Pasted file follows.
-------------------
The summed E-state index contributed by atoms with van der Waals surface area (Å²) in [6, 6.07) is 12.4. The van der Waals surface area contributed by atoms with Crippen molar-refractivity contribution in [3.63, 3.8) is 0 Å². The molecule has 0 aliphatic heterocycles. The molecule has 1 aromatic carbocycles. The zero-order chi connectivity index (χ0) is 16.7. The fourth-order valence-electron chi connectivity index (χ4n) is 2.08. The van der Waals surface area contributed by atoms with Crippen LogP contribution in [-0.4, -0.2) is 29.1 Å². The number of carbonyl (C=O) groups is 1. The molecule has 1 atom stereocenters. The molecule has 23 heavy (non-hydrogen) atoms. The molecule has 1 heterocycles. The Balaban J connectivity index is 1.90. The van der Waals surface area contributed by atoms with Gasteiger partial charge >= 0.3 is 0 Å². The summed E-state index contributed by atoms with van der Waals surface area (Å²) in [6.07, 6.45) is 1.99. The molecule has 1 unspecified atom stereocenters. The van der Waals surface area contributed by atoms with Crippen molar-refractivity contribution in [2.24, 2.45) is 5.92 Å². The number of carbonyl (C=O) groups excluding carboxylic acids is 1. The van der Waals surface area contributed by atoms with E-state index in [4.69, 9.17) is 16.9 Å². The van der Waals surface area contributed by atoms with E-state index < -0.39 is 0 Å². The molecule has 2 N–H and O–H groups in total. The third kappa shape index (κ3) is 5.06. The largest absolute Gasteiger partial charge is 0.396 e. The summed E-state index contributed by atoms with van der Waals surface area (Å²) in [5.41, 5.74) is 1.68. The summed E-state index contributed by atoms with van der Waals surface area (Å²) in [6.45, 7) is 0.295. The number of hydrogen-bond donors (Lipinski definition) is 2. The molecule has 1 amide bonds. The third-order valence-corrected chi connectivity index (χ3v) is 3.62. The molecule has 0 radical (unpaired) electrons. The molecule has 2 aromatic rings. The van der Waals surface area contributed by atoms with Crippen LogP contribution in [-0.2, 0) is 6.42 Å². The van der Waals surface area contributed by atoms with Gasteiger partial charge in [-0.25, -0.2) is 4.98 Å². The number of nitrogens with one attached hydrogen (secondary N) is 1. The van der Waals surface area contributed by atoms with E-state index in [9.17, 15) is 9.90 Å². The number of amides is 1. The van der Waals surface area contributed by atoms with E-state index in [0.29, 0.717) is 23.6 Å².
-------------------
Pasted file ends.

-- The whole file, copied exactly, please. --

The summed E-state index contributed by atoms with van der Waals surface area (Å²) in [6, 6.07) is 12.4. The van der Waals surface area contributed by atoms with Crippen molar-refractivity contribution in [3.63, 3.8) is 0 Å². The molecule has 0 aliphatic heterocycles. The molecule has 1 aromatic carbocycles. The zero-order chi connectivity index (χ0) is 16.7. The fourth-order valence-electron chi connectivity index (χ4n) is 2.08. The van der Waals surface area contributed by atoms with Crippen LogP contribution in [-0.4, -0.2) is 29.1 Å². The number of carbonyl (C=O) groups is 1. The molecule has 1 atom stereocenters. The molecule has 23 heavy (non-hydrogen) atoms. The molecule has 1 heterocycles. The Balaban J connectivity index is 1.90. The van der Waals surface area contributed by atoms with Gasteiger partial charge >= 0.3 is 0 Å². The summed E-state index contributed by atoms with van der Waals surface area (Å²) in [6.07, 6.45) is 1.99. The molecule has 1 unspecified atom stereocenters. The van der Waals surface area contributed by atoms with Crippen molar-refractivity contribution in [2.24, 2.45) is 5.92 Å². The number of carbonyl (C=O) groups excluding carboxylic acids is 1. The van der Waals surface area contributed by atoms with E-state index in [4.69, 9.17) is 16.9 Å². The van der Waals surface area contributed by atoms with E-state index < -0.39 is 0 Å². The molecule has 2 N–H and O–H groups in total. The third kappa shape index (κ3) is 5.06. The largest absolute Gasteiger partial charge is 0.396 e. The summed E-state index contributed by atoms with van der Waals surface area (Å²) in [5.41, 5.74) is 1.68. The summed E-state index contributed by atoms with van der Waals surface area (Å²) in [6.45, 7) is 0.295. The number of hydrogen-bond donors (Lipinski definition) is 2. The molecule has 1 amide bonds. The third-order valence-corrected chi connectivity index (χ3v) is 3.62. The molecule has 0 radical (unpaired) electrons. The molecule has 2 aromatic rings. The van der Waals surface area contributed by atoms with Crippen LogP contribution in [-0.2, 0) is 6.42 Å². The van der Waals surface area contributed by atoms with Gasteiger partial charge in [-0.25, -0.2) is 4.98 Å². The number of nitrogens with one attached hydrogen (secondary N) is 1. The van der Waals surface area contributed by atoms with E-state index in [9.17, 15) is 9.90 Å². The number of amides is 1. The van der Waals surface area contributed by atoms with E-state index in [0.29, 0.717) is 23.6 Å².